The second phase in the rapamycin intervention trial is still in progress. It involves dogs from a wider area and is a long-term project. Its goal is to discover the effects of rapamycin on lifespan and health. The dogs will be monitored closely and frequent tests will be performed to assess aspects of their health.
About 70% of dogs that took the highest dose of the drug were also noticeably more active.— Time Magazine (with reference to the first phase of the Rapamycin Intervention Trial)
Dog Safety and Side Effects of Rapamycin Treatment
At the high doses used to treat kidney transplants and cancer, there may be major side effects of rapamycin treatment in humans. These include increasing the risk of diabetes, hindering wound healing, and suppressing the immune system in cases where this isn't desirable. Only a low dose of the drug is needed to extend the lifespan of mice, however. The potential side effects of rapamycin use as well as the potential anti-aging benefits are of great interest to researchers.
The risk of side effects from a medicinal rapamycin treatment is probably acceptable for someone with a life threatening disorder. It may not be acceptable for relatively healthy people. The University of Washington researchers say that the anti-aging doses of rapamycin used in mouse experiments have caused few to no side effects in the mice, however. They suspect that the low doses of the drug used in their dog aging project will cause no significant problems, either.
Benefits of Anti-Aging Research in Pet Dogs
The Dog Aging Project may have important benefits for both dogs and humans. It would be wonderful if our pets had an increased lifespan while remaining healthy. Using dogs in the research instead of mice and simpler animals could be beneficial for humans beyond giving us a longer time with our pets, however.
Confirmation of rapamycin's effects in dogs is likely to take several years. Although dogs live for a short time compared to humans, they live much longer than the mice and other animals tested in lab experiments. The wait for the research results may be very worthwhile, though. Dogs are more similar to humans with respect to physiology and behaviour. Discoveries in dogs may therefore be more applicable to humans than those already made in lab animals. Another advantage of dog research is that results will be obtained more quickly than the equivalent research in humans due to the shorter lifespan of dogs.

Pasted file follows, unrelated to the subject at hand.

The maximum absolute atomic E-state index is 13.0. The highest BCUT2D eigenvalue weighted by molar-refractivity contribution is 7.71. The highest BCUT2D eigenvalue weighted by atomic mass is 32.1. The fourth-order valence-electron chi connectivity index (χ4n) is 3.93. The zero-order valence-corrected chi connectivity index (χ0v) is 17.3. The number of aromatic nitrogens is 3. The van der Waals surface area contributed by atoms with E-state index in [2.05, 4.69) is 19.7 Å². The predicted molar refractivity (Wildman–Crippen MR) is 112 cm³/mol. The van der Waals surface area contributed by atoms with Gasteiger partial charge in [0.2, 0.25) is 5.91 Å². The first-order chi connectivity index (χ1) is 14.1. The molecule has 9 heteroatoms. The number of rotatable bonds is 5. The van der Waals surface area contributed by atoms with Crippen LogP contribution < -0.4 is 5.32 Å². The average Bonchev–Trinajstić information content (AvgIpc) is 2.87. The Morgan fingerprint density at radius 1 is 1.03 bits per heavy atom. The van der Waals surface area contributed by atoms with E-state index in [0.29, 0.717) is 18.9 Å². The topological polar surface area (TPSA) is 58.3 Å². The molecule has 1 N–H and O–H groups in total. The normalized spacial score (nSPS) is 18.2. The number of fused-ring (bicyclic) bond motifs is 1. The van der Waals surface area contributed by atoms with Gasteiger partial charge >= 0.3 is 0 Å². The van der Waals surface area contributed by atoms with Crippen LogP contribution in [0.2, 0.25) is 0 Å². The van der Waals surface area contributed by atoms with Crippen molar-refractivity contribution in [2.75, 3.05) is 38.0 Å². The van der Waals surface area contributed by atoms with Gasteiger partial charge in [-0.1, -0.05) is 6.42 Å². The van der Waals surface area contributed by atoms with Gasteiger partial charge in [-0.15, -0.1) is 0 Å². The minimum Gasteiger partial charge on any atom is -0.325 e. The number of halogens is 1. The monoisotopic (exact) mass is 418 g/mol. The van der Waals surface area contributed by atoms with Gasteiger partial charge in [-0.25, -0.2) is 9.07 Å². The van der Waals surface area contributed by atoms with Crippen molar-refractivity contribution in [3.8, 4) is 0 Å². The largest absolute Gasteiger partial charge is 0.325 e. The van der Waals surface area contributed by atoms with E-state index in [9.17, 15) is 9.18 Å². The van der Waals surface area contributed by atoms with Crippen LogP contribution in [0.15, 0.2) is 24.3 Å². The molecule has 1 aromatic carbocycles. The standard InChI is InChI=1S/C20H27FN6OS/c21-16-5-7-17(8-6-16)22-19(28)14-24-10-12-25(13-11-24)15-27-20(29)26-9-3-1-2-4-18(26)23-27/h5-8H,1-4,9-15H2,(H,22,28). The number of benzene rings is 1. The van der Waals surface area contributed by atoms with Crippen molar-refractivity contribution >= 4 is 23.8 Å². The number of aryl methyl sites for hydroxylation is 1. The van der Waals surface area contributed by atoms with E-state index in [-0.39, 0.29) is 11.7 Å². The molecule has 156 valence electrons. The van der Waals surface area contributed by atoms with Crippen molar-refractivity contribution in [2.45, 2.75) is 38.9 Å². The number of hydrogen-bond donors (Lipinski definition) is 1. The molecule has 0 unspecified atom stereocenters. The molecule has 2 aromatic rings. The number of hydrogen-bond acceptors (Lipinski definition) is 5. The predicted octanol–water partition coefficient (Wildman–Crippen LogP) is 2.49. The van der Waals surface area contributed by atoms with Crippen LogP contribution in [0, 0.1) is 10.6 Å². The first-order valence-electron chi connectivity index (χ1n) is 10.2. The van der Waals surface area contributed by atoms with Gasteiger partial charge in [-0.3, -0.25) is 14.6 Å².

At the moment, it's unknown whether rapamycin has anti-aging benefits in humans. If it does and if it's widely used, problems may arise. Most people would probably consider living for longer a great idea, as long as they stayed healthy and reasonably happy. If life extension strategies become routine, however, we may experience overpopulation and changes to the structure of society.
Potential Benefits of Understanding mTOR
The research at the University of Washington is personally interesting to me. Sam (the dog in my first photo) died of cancer, which is unfortunately common in golden retrievers. Cancer in dogs is a topic that is being investigated in the Longitudinal Study of Aging at the university. Misha is in the second half of his life now and has a greyer face than in the photo above. Increasing his lifespan with rapamycin or another substance, or at least maintaining his health as he ages, would be wonderful. Dylan is still young, but like all dogs he will live for a much shorter time than most humans.
Hopefully the anti-aging potential of rapamycin will be very successful in dogs. If not, we should have at least learned more about mTOR. It's a fascinating chemical and its effects appear to be far-reaching. We know more about mTORC1 than mTORC2 at the moment. Both seem to be very important. Our research and knowledge of the substances could help us in many other ways besides extending lifespan.
- Rapamycin information from the Journals of Gerontology and Oxford Academic
- Information about sirolimus use as an immunosuppressant from the Mayo Clinic
- Rapamycin treatment for a type of pancreatic cancer from the National Cancer Institute
- Less TOR protein extends mouse lifespan from the NIH (National Institutes of Health)
- Hyperactive mTOR mutations and rapamycin from the NIH
- The Dog Aging Project website
- A report about the dog aging project from Time magazine
© 2015 Linda Crampton